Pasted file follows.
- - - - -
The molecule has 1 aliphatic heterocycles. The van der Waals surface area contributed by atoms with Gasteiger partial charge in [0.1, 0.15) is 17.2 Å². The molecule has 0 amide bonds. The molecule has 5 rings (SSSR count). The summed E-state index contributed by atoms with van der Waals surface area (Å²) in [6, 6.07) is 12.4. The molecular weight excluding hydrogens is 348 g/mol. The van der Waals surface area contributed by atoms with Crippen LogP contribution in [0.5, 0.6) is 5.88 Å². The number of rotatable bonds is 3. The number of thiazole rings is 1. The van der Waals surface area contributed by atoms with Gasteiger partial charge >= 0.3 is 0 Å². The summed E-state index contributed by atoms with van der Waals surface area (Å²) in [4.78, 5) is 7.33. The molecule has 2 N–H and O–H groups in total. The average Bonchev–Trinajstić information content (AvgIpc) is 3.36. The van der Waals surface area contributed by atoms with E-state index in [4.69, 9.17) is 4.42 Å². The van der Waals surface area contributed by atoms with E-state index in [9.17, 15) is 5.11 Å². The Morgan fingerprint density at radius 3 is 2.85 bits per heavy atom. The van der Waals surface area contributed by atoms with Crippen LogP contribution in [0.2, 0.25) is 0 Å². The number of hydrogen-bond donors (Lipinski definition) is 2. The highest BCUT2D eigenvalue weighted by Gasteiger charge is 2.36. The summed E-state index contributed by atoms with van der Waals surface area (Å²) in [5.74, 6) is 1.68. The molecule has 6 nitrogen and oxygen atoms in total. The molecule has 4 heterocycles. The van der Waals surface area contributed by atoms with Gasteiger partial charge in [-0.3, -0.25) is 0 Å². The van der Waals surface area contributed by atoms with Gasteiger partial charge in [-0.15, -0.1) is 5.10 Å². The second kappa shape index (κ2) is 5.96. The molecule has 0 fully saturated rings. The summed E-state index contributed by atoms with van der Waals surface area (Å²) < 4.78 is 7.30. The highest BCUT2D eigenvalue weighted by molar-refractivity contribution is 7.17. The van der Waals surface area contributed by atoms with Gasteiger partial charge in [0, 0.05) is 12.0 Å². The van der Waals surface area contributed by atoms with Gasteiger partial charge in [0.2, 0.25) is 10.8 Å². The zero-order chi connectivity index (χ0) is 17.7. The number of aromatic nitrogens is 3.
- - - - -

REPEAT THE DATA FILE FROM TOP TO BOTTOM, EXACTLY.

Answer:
The molecule has 1 aliphatic heterocycles. The van der Waals surface area contributed by atoms with Gasteiger partial charge in [0.1, 0.15) is 17.2 Å². The molecule has 0 amide bonds. The molecule has 5 rings (SSSR count). The summed E-state index contributed by atoms with van der Waals surface area (Å²) in [6, 6.07) is 12.4. The molecular weight excluding hydrogens is 348 g/mol. The van der Waals surface area contributed by atoms with Crippen LogP contribution in [0.5, 0.6) is 5.88 Å². The number of rotatable bonds is 3. The number of thiazole rings is 1. The van der Waals surface area contributed by atoms with Gasteiger partial charge >= 0.3 is 0 Å². The summed E-state index contributed by atoms with van der Waals surface area (Å²) in [4.78, 5) is 7.33. The molecule has 2 N–H and O–H groups in total. The average Bonchev–Trinajstić information content (AvgIpc) is 3.36. The van der Waals surface area contributed by atoms with E-state index in [4.69, 9.17) is 4.42 Å². The van der Waals surface area contributed by atoms with E-state index in [9.17, 15) is 5.11 Å². The Morgan fingerprint density at radius 3 is 2.85 bits per heavy atom. The van der Waals surface area contributed by atoms with Crippen LogP contribution in [0.2, 0.25) is 0 Å². The number of hydrogen-bond donors (Lipinski definition) is 2. The highest BCUT2D eigenvalue weighted by Gasteiger charge is 2.36. The summed E-state index contributed by atoms with van der Waals surface area (Å²) in [5.74, 6) is 1.68. The molecule has 6 nitrogen and oxygen atoms in total. The molecule has 4 heterocycles. The van der Waals surface area contributed by atoms with Gasteiger partial charge in [-0.3, -0.25) is 0 Å². The van der Waals surface area contributed by atoms with Gasteiger partial charge in [-0.15, -0.1) is 5.10 Å². The second kappa shape index (κ2) is 5.96. The molecule has 0 fully saturated rings. The summed E-state index contributed by atoms with van der Waals surface area (Å²) < 4.78 is 7.30. The highest BCUT2D eigenvalue weighted by molar-refractivity contribution is 7.17. The van der Waals surface area contributed by atoms with Gasteiger partial charge in [0, 0.05) is 12.0 Å². The van der Waals surface area contributed by atoms with Gasteiger partial charge in [0.2, 0.25) is 10.8 Å². The zero-order chi connectivity index (χ0) is 17.7. The number of aromatic nitrogens is 3.